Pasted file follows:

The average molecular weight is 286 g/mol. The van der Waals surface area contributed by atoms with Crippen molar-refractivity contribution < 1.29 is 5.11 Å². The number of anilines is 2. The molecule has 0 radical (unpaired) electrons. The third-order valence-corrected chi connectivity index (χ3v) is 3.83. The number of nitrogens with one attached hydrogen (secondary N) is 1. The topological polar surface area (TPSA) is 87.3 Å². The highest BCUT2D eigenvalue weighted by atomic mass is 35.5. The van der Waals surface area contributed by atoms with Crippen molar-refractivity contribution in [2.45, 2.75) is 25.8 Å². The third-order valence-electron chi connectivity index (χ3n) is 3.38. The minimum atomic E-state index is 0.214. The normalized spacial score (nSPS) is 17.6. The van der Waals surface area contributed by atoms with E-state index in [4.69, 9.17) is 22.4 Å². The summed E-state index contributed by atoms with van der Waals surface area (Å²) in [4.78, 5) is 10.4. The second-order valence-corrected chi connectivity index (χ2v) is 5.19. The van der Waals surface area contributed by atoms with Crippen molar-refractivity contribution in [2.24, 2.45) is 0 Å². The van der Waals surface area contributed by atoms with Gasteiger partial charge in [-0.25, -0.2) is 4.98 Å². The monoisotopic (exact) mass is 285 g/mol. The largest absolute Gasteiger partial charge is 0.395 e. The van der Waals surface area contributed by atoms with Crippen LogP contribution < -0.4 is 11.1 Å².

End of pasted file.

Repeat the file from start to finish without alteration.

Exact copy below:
The average molecular weight is 286 g/mol. The van der Waals surface area contributed by atoms with Crippen molar-refractivity contribution < 1.29 is 5.11 Å². The number of anilines is 2. The molecule has 0 radical (unpaired) electrons. The third-order valence-corrected chi connectivity index (χ3v) is 3.83. The number of nitrogens with one attached hydrogen (secondary N) is 1. The topological polar surface area (TPSA) is 87.3 Å². The highest BCUT2D eigenvalue weighted by atomic mass is 35.5. The van der Waals surface area contributed by atoms with Crippen molar-refractivity contribution in [2.45, 2.75) is 25.8 Å². The third-order valence-electron chi connectivity index (χ3n) is 3.38. The minimum atomic E-state index is 0.214. The normalized spacial score (nSPS) is 17.6. The van der Waals surface area contributed by atoms with E-state index in [4.69, 9.17) is 22.4 Å². The summed E-state index contributed by atoms with van der Waals surface area (Å²) in [4.78, 5) is 10.4. The second-order valence-corrected chi connectivity index (χ2v) is 5.19. The van der Waals surface area contributed by atoms with Crippen molar-refractivity contribution in [2.24, 2.45) is 0 Å². The van der Waals surface area contributed by atoms with Gasteiger partial charge in [-0.25, -0.2) is 4.98 Å². The monoisotopic (exact) mass is 285 g/mol. The largest absolute Gasteiger partial charge is 0.395 e. The van der Waals surface area contributed by atoms with Crippen LogP contribution < -0.4 is 11.1 Å².